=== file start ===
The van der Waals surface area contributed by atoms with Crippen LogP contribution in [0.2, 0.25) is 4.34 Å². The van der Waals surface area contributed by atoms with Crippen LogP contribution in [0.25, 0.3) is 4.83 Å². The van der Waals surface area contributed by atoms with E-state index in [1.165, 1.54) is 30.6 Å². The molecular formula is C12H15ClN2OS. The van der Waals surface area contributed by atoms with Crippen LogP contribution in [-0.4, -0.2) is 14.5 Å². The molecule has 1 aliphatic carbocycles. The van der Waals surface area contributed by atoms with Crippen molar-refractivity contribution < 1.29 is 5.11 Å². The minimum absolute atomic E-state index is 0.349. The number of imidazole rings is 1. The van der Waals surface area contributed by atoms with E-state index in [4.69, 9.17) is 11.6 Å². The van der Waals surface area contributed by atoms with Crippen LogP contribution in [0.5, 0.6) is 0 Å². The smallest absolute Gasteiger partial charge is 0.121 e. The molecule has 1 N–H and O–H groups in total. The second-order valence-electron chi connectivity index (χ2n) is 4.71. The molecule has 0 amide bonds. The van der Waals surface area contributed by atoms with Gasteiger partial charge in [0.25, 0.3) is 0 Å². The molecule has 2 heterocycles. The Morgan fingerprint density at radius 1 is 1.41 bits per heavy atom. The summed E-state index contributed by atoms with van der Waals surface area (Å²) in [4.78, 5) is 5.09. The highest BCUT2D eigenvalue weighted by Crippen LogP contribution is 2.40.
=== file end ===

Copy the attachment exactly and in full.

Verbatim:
The van der Waals surface area contributed by atoms with Crippen LogP contribution in [0.2, 0.25) is 4.34 Å². The van der Waals surface area contributed by atoms with Crippen LogP contribution in [0.25, 0.3) is 4.83 Å². The van der Waals surface area contributed by atoms with E-state index in [1.165, 1.54) is 30.6 Å². The molecular formula is C12H15ClN2OS. The van der Waals surface area contributed by atoms with Crippen LogP contribution in [-0.4, -0.2) is 14.5 Å². The molecule has 1 aliphatic carbocycles. The van der Waals surface area contributed by atoms with Crippen molar-refractivity contribution < 1.29 is 5.11 Å². The minimum absolute atomic E-state index is 0.349. The number of imidazole rings is 1. The van der Waals surface area contributed by atoms with E-state index in [4.69, 9.17) is 11.6 Å². The van der Waals surface area contributed by atoms with Crippen LogP contribution in [0.5, 0.6) is 0 Å². The smallest absolute Gasteiger partial charge is 0.121 e. The molecule has 1 N–H and O–H groups in total. The second-order valence-electron chi connectivity index (χ2n) is 4.71. The molecule has 0 amide bonds. The van der Waals surface area contributed by atoms with Gasteiger partial charge in [0.25, 0.3) is 0 Å². The molecule has 2 heterocycles. The Morgan fingerprint density at radius 1 is 1.41 bits per heavy atom. The summed E-state index contributed by atoms with van der Waals surface area (Å²) in [4.78, 5) is 5.09. The highest BCUT2D eigenvalue weighted by Crippen LogP contribution is 2.40.